Intravenous Pyelography

Intravenous pyelography (IVP) is a diagnostic test that uses X-rays and a contrast dye to image the kidneys, bladder, and ureters for kidney stones, bladder stones, UTI and related issues. This dye, also known as contrast medium, is iodine-based and allows doctors to see parts of the body that do not otherwise show up on x-rays. It is injected into a vein, usually in the arm, and from there makes its way through the kidneys and the rest of the urinary tract. If the dye moves through the urinary system more slowly than expected, it may suggest a tract obstruction of the blood flow in the kidney or reduced kidney function.

When Is IVP used?

A doctor may order IVP to help find the cause of one or more of the following symptoms:

  • Blood in the urine
  • Urinary tract infection (UTI) with fever
  • Repeated UTIs
  • Possible trauma to the bladder due to abdominal injury
  • Pain in the side of the body (flank pain), between the abdomen and the back
  • Spasmodic pain around the kidneys (lower back)

Each of these symptoms can have several possible causes. IVP can help doctors diagnose UTIs, urinary retention, kidney or bladder stones, various kidney diseases, enlarged prostate, abnormalities of the urinary tract, and tumors.

The IVP Procedure

IVP is usually an outpatient test done in a hospital’s radiology department or an imaging center by an x-ray technician. The technician will first give her patient a gown to wear and ask him to empty his bladder. Then, the technician will insert an IV in the patient's arm and inject contrast dye into the IV. She'll proceed to take a series of x-rays over the course of 30-60 minutes, as the dye moves into and through the kidneys, ureter, and bladder, then give the patient a bedpan and ask him to urinate before the final image is taken so she can see how well the bladder empties.

The patient must hold still while the x-rays are being taken. The technician may ask him to change positions during the course of the test. Additionally, a compression belt that contains two inflatable balloons may be used to hold the contrast material in the kidneys. When the test has completed, a radiologist will interpret the images and consult with the patient's urologist or primary care doctor.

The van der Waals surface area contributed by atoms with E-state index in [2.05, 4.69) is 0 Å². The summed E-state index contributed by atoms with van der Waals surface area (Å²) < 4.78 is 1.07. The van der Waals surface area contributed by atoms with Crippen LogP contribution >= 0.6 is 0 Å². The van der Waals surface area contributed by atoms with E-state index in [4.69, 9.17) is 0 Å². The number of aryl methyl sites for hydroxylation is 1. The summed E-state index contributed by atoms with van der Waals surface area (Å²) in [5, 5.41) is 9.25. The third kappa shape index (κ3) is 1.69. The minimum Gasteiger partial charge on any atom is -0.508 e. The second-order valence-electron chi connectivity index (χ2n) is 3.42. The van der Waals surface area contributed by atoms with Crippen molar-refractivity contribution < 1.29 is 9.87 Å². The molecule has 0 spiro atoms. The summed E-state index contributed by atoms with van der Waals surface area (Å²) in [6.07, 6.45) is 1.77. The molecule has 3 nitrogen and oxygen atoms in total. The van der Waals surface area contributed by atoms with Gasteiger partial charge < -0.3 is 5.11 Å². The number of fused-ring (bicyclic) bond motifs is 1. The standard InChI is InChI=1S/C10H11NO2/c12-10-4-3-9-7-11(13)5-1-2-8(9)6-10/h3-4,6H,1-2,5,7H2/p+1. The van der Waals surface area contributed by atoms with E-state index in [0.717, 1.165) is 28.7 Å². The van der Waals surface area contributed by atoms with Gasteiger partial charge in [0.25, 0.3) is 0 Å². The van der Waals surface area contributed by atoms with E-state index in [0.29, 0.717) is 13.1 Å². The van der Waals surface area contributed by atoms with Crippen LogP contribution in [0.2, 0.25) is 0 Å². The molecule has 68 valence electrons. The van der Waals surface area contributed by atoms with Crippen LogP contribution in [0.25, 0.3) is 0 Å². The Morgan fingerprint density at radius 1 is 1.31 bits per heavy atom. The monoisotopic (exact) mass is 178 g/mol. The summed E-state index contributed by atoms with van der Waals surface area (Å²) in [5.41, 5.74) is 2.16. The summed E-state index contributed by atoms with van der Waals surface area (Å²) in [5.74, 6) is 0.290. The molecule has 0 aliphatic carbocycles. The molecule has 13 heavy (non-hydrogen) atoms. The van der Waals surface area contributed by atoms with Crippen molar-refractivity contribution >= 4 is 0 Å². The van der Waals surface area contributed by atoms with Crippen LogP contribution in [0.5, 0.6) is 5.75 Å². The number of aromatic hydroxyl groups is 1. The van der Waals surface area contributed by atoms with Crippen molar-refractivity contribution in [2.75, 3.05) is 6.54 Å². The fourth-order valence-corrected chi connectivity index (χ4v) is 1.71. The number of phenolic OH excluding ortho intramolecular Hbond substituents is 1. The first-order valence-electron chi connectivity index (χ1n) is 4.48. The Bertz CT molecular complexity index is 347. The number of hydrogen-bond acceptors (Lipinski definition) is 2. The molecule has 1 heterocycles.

Risks of IVP

Some people are allergic to the contrast dye. This may happen even if someone has had no problem with previous tests using contrast dye. If a patient has an iodine allergy, an alternate test such as retrograde pyelography, MRI, or ultrasound will be done instead. An allergic reaction to contrast dye is often experienced as persistent itching, sometimes accompanied by hives. Rarely, patients may have shortness of breath and swelling of the lips, throat, and other parts of the body. Tell the technician immediately if you experience these.

Most people feel a sting as the contrast is injected, sometimes followed by a flush of warmth, mild itching, or a metallic taste. These are normal side effects and usually disappear in a minute or two.

Additionally, the contrast dye contains a low dose of radiation. However, most doctors believe the benefit of an accurate diagnosis far outweighs the minor risk this dose presents. Children are more sensitive to the risks of radiation, as is a fetus during pregnancy. (Doctors usually do not prescribe IVP during pregnancy unless it's absolutely necessary.)

Other Imaging Methods

Computed tomography (CT) scans have largely replaced IVP; however, in some cases, IVP may be used to obtain a more detailed image of the kidneys. Physicians may evaluate different parts of the urinary tract using other imaging technologies that may or may not require the use of contrast agents. These include ultrasound, magnetic resonance imaging (MRI), cytoscopy, retrograde pyelography, DMSA scintigraphy, and radionuclide cystography (RNC), contrast cystography, urethrography, voiding cystourethrography (VCUG), and ileal loopograms (ileostoureterography).


American College of Radiology Committee on Drugs and Contrast Media. ACR Manual on Contract Media, Version 8. 2012.

Indrajit, I.K. “Web review: Contrast Media in radiology and imaging.” Indian Journal of Radiological Imaging. 2009; 19(4): 322–324.

Zagoria, R.J. Genitourinary Radiology: The Requisites. Elsevier Health Sciences. 2004.

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